The World Health Organization said that 92 percent of people breathe unhealthy air, another sign that atmospheric pollution is a significant threat to global public health.
PUBLISHED ONDec 2016
A new report, the W.H.O.’s most comprehensive analysis so far of outdoor air quality worldwide, also said about three million deaths a year – mostly from cardiovascular, pulmonary and other non-communicable diseases – were linked to outdoor air pollution. Nearly two-thirds of those deaths are in Southeast Asia and the Western Pacific region, compared with 333,000 in Europe and the Americas, the report said.
In previous studies, the W.H.O. estimated that more than 8 in 10 people in urban areas, that monitored air pollution, were breathing unhealthy air.
The new study reduced the second estimate to 6.5 million deaths. But María P. Neira, director of the W.H.O.’s Department of Public Health and Environment, said that “the trends are still going in the wrong direction.”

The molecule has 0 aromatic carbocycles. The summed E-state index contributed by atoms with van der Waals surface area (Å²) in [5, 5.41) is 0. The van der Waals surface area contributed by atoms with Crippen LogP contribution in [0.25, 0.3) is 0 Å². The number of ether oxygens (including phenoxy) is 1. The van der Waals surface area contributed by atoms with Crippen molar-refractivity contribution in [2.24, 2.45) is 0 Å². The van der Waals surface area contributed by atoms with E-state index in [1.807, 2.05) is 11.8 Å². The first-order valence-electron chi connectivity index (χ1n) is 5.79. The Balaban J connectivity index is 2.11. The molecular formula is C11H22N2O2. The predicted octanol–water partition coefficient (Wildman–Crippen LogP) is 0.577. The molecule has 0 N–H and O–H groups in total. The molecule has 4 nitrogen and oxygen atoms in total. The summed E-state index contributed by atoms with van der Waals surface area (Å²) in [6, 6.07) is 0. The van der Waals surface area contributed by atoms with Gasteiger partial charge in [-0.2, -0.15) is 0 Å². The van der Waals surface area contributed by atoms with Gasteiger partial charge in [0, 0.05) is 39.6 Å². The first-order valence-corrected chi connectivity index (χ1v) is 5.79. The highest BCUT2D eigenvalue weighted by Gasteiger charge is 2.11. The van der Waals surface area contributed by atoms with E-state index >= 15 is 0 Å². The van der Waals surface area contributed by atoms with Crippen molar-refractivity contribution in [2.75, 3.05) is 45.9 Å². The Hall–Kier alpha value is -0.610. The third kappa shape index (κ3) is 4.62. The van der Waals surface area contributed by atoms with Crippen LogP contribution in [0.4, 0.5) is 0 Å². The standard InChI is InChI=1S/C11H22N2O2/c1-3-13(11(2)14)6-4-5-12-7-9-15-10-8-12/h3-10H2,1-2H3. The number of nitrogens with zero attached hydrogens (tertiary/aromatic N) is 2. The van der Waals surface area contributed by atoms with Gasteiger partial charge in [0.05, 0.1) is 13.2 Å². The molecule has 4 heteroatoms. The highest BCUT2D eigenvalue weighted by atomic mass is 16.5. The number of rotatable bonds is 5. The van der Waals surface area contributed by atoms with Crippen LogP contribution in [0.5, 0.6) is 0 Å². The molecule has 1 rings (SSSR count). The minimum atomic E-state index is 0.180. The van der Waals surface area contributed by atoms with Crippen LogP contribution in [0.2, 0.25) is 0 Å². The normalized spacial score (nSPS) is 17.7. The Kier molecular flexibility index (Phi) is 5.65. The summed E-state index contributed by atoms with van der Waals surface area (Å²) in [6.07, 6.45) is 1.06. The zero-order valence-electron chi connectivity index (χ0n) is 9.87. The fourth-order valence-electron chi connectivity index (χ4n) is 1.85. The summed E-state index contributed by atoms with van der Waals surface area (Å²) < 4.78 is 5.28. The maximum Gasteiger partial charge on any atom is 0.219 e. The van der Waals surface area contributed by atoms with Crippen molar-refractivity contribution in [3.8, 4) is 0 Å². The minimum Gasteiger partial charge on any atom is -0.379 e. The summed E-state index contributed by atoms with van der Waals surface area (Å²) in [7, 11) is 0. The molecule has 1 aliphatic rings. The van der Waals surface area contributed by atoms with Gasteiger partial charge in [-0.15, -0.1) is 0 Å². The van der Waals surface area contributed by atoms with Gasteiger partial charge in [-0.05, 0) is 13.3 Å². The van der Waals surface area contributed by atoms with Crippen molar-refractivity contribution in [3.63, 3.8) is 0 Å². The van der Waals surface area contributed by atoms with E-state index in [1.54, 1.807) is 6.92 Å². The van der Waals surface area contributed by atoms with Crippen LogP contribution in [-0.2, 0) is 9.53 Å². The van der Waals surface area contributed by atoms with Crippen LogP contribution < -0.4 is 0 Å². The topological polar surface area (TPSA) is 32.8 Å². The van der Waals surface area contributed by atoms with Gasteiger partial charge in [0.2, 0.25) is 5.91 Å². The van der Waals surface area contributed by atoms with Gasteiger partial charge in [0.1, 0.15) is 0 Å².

The study said that major drivers of global air pollution included inefficient energy use and transportation but that non-human factors, such as dust storms, also played a role.
Professor Balasubramanian said it was an open question whether countries in Southeast Asia, a region that has densely packed cities and struggles to combat cross-border pollution, would choose to improve urban air quality by switching to cleaner fuels in their power plants, as Western European countries did several decades ago.
Prolonging the decisions will probably increase the health risk from air pollution, he said, because the region’s population is rising and demanding more energy.